Prior to having children, I obtained two university degrees and then worked full-time as a teacher. Throughout my schooling I earned multiple scholarships and awards, consistently held a GPA higher than 4.0, and received exemplary evaluations from my supervisors and employers.
Now I am a stay-at-home mom of two under two-and-a-half, and the majority of my days are spent changing diapers, nursing, planning activities for my curious toddler, preparing suppers, doing laundry, etc. There’s nothing in my life that would explicitly highlight a great accomplishment. There are no scholarships to be awarded or A+’s to be given, no “best of” rating to earn or “top 10” list to make, there is no trophy to win.
For someone who is very accustomed to working towards and obtaining these types of external rewards, and basing my success (or failure) on them, this motherhood thing was a difficult adjustment. How am I supposed to feel accomplished now that all of these rewards are removed?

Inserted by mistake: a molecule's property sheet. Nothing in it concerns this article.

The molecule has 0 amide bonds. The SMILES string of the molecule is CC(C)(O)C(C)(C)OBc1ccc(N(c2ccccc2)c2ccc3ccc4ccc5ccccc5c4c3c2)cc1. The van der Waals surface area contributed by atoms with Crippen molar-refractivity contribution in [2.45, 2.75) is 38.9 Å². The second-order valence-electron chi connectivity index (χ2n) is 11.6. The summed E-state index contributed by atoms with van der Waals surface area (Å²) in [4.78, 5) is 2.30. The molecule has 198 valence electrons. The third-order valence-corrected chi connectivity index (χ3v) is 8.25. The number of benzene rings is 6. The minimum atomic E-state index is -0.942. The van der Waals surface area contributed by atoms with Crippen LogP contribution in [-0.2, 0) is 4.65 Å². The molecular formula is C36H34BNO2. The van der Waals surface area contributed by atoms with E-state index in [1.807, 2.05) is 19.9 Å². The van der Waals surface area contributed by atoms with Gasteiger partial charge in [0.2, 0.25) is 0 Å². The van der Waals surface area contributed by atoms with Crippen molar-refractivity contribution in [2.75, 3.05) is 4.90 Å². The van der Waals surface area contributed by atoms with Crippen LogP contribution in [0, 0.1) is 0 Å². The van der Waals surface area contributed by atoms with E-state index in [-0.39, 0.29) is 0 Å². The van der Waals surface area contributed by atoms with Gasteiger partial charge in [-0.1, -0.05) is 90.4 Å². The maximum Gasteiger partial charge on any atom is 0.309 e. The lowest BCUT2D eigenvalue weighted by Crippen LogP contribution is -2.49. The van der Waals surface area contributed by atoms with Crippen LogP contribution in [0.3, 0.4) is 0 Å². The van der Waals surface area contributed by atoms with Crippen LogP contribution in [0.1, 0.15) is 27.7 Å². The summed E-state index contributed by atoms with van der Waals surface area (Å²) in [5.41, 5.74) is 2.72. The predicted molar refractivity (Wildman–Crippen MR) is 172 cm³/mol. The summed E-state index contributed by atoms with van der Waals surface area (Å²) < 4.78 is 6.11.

A while before having my second baby, my husband asked me what so far has been my proudest moment. I went quiet as I started to reflect on all the major milestones in my life so I could make an informed decision. My husband looked at me, dumbfounded, and said “Having our son, I would hope!?” I grinned sheepishly, slightly embarrassed that this hadn’t even crossed my mind. This little conversation helped me realize that raising kids is no trivial task.
At night I take a moment to sit on the couch, look down the hallway towards the rooms where my boys are sleeping, and remind myself how amazing my children are. They bring so much joy to my life and to others. Therefore I, as their mother, am highly successful indeed.
“We cannot do great things on this Earth, only small things with great love.”
– Mother Teresa